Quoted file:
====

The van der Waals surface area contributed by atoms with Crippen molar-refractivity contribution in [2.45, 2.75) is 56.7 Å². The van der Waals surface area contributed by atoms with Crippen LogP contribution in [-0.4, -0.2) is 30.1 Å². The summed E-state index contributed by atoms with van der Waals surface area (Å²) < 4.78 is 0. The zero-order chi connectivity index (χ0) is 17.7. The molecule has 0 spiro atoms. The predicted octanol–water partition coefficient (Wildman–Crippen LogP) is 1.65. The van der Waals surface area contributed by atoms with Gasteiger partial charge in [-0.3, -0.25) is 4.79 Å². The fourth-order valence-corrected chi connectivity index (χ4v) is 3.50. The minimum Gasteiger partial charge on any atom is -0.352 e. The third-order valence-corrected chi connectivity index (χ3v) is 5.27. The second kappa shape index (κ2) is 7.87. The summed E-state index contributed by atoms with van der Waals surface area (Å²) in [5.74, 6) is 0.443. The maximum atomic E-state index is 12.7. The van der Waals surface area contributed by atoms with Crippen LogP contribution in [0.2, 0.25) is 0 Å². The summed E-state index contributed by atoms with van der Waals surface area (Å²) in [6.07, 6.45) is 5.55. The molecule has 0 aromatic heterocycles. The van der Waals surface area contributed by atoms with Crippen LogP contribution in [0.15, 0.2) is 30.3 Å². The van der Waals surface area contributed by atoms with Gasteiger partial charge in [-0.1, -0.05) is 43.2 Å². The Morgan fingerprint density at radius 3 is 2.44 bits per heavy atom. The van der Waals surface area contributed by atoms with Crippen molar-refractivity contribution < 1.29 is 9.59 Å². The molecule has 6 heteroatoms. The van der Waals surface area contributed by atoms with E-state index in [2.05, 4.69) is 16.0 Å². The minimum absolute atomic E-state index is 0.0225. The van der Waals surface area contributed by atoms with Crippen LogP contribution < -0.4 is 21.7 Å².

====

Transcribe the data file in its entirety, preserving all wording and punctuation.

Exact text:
The van der Waals surface area contributed by atoms with Crippen molar-refractivity contribution in [2.45, 2.75) is 56.7 Å². The van der Waals surface area contributed by atoms with Crippen LogP contribution in [-0.4, -0.2) is 30.1 Å². The summed E-state index contributed by atoms with van der Waals surface area (Å²) < 4.78 is 0. The zero-order chi connectivity index (χ0) is 17.7. The molecule has 0 spiro atoms. The predicted octanol–water partition coefficient (Wildman–Crippen LogP) is 1.65. The van der Waals surface area contributed by atoms with Gasteiger partial charge in [-0.3, -0.25) is 4.79 Å². The fourth-order valence-corrected chi connectivity index (χ4v) is 3.50. The minimum Gasteiger partial charge on any atom is -0.352 e. The third-order valence-corrected chi connectivity index (χ3v) is 5.27. The second kappa shape index (κ2) is 7.87. The summed E-state index contributed by atoms with van der Waals surface area (Å²) in [5.74, 6) is 0.443. The maximum atomic E-state index is 12.7. The van der Waals surface area contributed by atoms with Crippen LogP contribution in [0.2, 0.25) is 0 Å². The summed E-state index contributed by atoms with van der Waals surface area (Å²) in [6.07, 6.45) is 5.55. The molecule has 0 aromatic heterocycles. The van der Waals surface area contributed by atoms with Crippen LogP contribution in [0.15, 0.2) is 30.3 Å². The van der Waals surface area contributed by atoms with Gasteiger partial charge in [-0.1, -0.05) is 43.2 Å². The Morgan fingerprint density at radius 3 is 2.44 bits per heavy atom. The van der Waals surface area contributed by atoms with Crippen molar-refractivity contribution < 1.29 is 9.59 Å². The molecule has 6 heteroatoms. The van der Waals surface area contributed by atoms with E-state index in [2.05, 4.69) is 16.0 Å². The minimum absolute atomic E-state index is 0.0225. The van der Waals surface area contributed by atoms with Crippen LogP contribution < -0.4 is 21.7 Å².